A glove should be worn on the playing hand to protect against pool-bottom abrasion and, in some designs, for protection against puck impact on knuckles and other vulnerable areas; however, no rigid protection is permitted. Players may choose to wear a protective glove on both hands, either as additional protection from the pool bottom or, for ambidextrous players, to switch the stick between hands mid-play. A glove used in competition must be a contrasting colour to the wearer's stick, but not orange which is reserved for referees' gloves.
The goals (or 'gulleys') are three metres wide and are sited at opposite ends of the playing area on the pool bottom. They consist of a shallow slope leading up to a trough into which the puck may be pushed or flicked. Goals are commonly constructed from aluminium, galvanised or stainless steel. This helps to ensure that they are negatively buoyant and are durable in the chlorinated water of swimming pools.
Underwater hockey was created by Alan Blake in Southsea, (Portsmouth, UK) and named "octopus". It was first developed as a winter activity for scuba divers to keep fit. The text below was written by Alan Blake, Southsea No 9 Branch of the British Sub-Aqua Club.
At the close of summer 1954 with evening diving curtailed, the prospect of six months confined to a swimming pool was daunting. As Branch Secretary at the time it seemed essential that a competitive game was needed to soak up the winter interlude.
The Edmonton Octopushers is the proud result of efforts by Jim and Janet Jones who, along with many local SCUBA divers, dive clubs and shops, started the club around 1983. With a lot of support from UWH clubs in Calgary, Saskatoon, and Vancouver, the taste for serious competition was developed in the “home town” crew. The Octopushers competed in many regional and local tournaments in Western Canada and enjoyed themselves so much that they hosted their first national tournament at the Kinsmen Pool in 1986.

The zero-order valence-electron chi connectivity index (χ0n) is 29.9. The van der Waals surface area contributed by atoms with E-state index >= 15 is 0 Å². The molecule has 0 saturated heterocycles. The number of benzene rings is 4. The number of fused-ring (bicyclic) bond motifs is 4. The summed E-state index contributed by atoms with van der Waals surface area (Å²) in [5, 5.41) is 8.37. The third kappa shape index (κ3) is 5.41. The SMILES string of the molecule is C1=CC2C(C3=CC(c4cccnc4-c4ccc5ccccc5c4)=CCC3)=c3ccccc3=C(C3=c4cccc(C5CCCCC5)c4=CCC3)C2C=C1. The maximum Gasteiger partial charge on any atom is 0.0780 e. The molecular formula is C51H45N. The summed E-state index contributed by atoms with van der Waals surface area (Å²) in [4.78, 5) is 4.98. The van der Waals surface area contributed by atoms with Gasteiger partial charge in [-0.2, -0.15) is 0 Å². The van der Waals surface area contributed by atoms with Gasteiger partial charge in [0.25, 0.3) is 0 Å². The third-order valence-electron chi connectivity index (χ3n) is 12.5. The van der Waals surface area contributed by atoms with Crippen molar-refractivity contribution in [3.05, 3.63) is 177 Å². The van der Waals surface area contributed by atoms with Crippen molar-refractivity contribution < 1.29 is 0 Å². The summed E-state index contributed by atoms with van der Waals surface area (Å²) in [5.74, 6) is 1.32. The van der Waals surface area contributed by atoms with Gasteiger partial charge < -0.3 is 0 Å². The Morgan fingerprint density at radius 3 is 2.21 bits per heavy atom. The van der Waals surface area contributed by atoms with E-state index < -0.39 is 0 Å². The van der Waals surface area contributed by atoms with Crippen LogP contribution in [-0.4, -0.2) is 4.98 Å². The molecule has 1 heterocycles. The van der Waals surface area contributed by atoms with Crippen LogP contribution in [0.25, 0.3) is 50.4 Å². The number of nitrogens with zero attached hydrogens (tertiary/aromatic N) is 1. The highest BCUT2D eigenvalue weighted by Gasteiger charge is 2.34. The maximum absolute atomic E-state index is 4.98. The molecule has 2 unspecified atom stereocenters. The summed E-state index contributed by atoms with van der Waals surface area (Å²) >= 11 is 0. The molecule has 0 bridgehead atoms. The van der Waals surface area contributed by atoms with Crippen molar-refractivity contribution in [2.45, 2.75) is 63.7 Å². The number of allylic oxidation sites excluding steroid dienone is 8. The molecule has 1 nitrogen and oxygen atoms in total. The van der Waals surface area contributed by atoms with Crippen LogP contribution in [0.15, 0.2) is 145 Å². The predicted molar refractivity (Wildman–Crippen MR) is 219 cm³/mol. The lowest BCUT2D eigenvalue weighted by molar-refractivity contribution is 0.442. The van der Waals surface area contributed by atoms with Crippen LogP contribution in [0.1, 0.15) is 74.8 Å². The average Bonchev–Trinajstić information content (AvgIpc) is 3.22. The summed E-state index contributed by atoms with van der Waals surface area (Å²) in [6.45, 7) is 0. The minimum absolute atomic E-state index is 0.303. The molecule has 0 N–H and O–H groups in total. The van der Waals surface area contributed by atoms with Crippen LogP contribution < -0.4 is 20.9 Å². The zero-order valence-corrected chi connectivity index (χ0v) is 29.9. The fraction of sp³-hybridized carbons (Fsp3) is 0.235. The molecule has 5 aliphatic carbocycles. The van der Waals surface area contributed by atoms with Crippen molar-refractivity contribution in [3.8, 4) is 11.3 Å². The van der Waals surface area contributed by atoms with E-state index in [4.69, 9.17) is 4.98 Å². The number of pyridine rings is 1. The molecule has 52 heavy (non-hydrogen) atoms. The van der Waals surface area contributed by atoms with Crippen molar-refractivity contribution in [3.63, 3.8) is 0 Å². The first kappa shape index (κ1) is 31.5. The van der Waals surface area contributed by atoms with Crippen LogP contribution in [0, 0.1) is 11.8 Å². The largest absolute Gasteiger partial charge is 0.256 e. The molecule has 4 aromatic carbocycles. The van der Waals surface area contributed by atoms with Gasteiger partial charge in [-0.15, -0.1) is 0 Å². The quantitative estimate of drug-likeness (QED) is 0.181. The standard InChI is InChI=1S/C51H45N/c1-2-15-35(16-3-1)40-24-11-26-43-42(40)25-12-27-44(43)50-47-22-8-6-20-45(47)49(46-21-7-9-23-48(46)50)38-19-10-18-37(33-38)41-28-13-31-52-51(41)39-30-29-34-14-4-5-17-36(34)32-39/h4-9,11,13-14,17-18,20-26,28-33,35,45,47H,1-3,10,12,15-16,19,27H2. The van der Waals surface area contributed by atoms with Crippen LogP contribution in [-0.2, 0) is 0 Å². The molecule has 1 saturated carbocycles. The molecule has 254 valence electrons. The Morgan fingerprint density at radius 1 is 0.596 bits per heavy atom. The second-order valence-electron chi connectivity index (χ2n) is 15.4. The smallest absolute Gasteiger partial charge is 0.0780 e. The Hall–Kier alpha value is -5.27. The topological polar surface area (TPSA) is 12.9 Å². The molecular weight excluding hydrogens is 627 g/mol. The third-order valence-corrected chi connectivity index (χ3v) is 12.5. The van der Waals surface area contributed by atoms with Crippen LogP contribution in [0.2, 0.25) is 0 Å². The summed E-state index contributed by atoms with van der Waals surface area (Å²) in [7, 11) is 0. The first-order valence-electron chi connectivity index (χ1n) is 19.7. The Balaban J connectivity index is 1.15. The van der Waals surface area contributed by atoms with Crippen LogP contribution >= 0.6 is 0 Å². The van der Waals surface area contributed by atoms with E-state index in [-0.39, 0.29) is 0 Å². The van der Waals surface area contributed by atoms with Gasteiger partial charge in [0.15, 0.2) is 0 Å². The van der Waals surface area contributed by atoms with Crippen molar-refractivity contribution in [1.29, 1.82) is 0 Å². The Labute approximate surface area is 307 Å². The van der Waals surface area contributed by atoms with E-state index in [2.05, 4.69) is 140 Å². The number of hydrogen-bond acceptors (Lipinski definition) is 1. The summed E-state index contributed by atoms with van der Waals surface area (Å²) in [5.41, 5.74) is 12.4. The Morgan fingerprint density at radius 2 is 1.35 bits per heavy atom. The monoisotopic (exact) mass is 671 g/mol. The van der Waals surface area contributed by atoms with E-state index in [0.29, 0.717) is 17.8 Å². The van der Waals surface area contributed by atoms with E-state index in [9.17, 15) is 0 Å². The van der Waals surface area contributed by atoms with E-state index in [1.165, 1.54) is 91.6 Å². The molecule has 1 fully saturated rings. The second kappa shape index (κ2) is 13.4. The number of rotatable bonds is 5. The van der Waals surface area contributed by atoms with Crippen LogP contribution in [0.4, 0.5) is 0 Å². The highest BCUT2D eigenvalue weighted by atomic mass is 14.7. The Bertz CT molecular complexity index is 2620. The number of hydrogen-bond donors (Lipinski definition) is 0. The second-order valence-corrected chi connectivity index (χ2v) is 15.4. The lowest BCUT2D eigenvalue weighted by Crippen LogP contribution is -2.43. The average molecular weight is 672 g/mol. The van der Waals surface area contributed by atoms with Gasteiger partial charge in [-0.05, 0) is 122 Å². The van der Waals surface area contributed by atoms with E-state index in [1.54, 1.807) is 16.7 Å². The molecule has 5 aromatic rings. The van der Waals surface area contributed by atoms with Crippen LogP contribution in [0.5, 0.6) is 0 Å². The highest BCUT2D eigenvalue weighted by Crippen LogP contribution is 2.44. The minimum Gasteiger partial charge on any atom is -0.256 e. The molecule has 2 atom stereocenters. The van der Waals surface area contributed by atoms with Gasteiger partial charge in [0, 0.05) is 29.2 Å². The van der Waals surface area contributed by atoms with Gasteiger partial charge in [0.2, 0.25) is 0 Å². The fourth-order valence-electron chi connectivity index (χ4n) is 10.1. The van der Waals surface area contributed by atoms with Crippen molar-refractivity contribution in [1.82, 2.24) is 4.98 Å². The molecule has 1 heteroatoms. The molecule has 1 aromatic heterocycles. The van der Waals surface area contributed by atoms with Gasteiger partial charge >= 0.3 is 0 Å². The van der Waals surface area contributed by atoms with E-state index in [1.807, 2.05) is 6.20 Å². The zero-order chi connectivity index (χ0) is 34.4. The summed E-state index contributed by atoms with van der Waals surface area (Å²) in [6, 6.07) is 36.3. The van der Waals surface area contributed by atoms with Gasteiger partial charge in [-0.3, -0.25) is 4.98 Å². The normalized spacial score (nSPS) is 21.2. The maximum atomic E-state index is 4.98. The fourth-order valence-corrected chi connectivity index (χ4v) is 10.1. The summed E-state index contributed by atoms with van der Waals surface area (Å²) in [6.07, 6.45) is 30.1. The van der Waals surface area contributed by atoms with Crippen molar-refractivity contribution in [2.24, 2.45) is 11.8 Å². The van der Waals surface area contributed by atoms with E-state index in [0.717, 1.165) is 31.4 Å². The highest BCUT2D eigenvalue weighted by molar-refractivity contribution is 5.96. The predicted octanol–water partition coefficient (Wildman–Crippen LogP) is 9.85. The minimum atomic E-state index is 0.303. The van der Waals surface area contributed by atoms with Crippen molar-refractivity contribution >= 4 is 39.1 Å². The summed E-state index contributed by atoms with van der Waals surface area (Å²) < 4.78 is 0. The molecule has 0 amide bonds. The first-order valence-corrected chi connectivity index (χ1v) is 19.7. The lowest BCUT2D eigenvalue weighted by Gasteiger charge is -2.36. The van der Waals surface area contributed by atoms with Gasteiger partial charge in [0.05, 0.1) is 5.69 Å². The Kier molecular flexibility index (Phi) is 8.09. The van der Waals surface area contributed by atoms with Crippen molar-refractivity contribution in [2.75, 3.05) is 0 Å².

The original rules had two differences that belong to the past era.
1. The restriction of overarm strokes was a direct adherence to the BS-AC pool rules at that time, similarly jumping in from the edge was forbidden. (Many Bath Superintendents opposed diving clubs using their pools for fear of broken glass.)
2. The non-use of snorkels was also to pacify the Bath Superintendent regarding broken masks, but also to avoid being used as a second implement that would have allowed "dribbling" the squid, so altering the intent and character of the game. The use of snorkels came in once Octopush was disciplined.
Competitions were held with our two neighbouring branches Bournmouth and Brighton in the 1954/55 winter. In March 1955 the first invited public demonstration was held at the Portsmouth City Baths in the Southsea BS-AC Gala.
Underwater hockey Timeline:
1954: Underwater hockey was created by Alan Blake in Southsea, (Portsmouth, UK) and named "octopus". It was first developed as a winter activity for scuba divers to keep fit.
1945-55: The first competitions among clubs were held in the 1954/55 winter.
In March 1955: The first invited public demonstration was held at the Portsmouth City Baths in the Southsea BS-AC Gala.The sport spread quickly to South Africa, France, Canada, and Australia and then to the rest of the world.
1960's: The first national club competitions in UK were held during the sixties.
1970's: During the seventies South Africa, USA, Canada, France and Australia had their first national championships.
1979: In Charleroi (Brussels) the first Cup of Europe was held. In the same year, 1979, the first world championship was to be held in London but due to problems with international politics the event had to be cancelled.
1980: Canada hosted the 1st World championship which took place in Vancouver. Only five teams men elite attended : Canada, USA, the Netherlands, Australia and the United Kingdom. The Netherlands won the gold.
1984: The USA hosted the world championship in Chicago. It was the first championship with men and women teams. 8 countries attended: Australia, New Zealand, the Netherlands, France, United Kingdom, Canada, USA and Zimbawe. 8 men teams and 4 women teams. This year the rules were officially published by CMAS and since then the World championships have been biennial.
2013: The 19th World Championship will be held in Eger (Hungary) where more than 15 countries will attend with teams of all categories men and women, u19, u23, elite and master.
Originally, the game was the brainchild of Alan Blake of Britain. In 1954, he called it “Octopush.” This game was designed to keep scuba divers fit during the non-diving season. It was relatively simple. Each player would wear a mask, fins, and snorkel and carry a short stick with a U-shaped end. The stick was use to push a metal puck, along the bottom of the pool, into an underwater net or trough. It was a glorified game of shuffleboard underwater.
First Canadian Men's Championships: